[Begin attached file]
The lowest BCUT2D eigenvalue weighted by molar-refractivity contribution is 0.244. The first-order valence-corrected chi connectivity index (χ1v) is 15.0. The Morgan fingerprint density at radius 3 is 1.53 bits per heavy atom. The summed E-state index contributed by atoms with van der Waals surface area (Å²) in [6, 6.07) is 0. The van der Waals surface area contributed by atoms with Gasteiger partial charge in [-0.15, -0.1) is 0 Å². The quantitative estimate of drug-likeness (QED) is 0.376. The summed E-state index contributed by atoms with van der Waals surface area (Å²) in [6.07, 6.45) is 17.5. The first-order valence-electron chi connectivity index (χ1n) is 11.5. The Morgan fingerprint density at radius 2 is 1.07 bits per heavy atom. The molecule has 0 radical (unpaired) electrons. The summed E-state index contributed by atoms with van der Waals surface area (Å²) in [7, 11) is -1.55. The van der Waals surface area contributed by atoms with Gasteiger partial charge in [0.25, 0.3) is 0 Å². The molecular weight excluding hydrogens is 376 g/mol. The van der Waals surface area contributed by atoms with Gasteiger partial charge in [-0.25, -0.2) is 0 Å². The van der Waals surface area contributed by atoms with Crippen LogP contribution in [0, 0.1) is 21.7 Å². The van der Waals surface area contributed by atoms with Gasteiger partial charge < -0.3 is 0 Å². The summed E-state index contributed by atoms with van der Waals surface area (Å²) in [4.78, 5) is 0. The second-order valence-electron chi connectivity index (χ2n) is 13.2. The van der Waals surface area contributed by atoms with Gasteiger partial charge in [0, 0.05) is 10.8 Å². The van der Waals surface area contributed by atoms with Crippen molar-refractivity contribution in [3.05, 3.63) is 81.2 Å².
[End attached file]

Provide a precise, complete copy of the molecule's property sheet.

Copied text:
The lowest BCUT2D eigenvalue weighted by molar-refractivity contribution is 0.244. The first-order valence-corrected chi connectivity index (χ1v) is 15.0. The Morgan fingerprint density at radius 3 is 1.53 bits per heavy atom. The summed E-state index contributed by atoms with van der Waals surface area (Å²) in [6, 6.07) is 0. The van der Waals surface area contributed by atoms with Gasteiger partial charge in [-0.15, -0.1) is 0 Å². The quantitative estimate of drug-likeness (QED) is 0.376. The summed E-state index contributed by atoms with van der Waals surface area (Å²) in [6.07, 6.45) is 17.5. The first-order valence-electron chi connectivity index (χ1n) is 11.5. The Morgan fingerprint density at radius 2 is 1.07 bits per heavy atom. The molecule has 0 radical (unpaired) electrons. The summed E-state index contributed by atoms with van der Waals surface area (Å²) in [7, 11) is -1.55. The van der Waals surface area contributed by atoms with Gasteiger partial charge in [0.25, 0.3) is 0 Å². The molecular weight excluding hydrogens is 376 g/mol. The van der Waals surface area contributed by atoms with Gasteiger partial charge in [-0.25, -0.2) is 0 Å². The van der Waals surface area contributed by atoms with Crippen LogP contribution in [0, 0.1) is 21.7 Å². The van der Waals surface area contributed by atoms with Gasteiger partial charge < -0.3 is 0 Å². The summed E-state index contributed by atoms with van der Waals surface area (Å²) in [4.78, 5) is 0. The second-order valence-electron chi connectivity index (χ2n) is 13.2. The van der Waals surface area contributed by atoms with Gasteiger partial charge in [0, 0.05) is 10.8 Å². The van der Waals surface area contributed by atoms with Crippen molar-refractivity contribution in [3.05, 3.63) is 81.2 Å².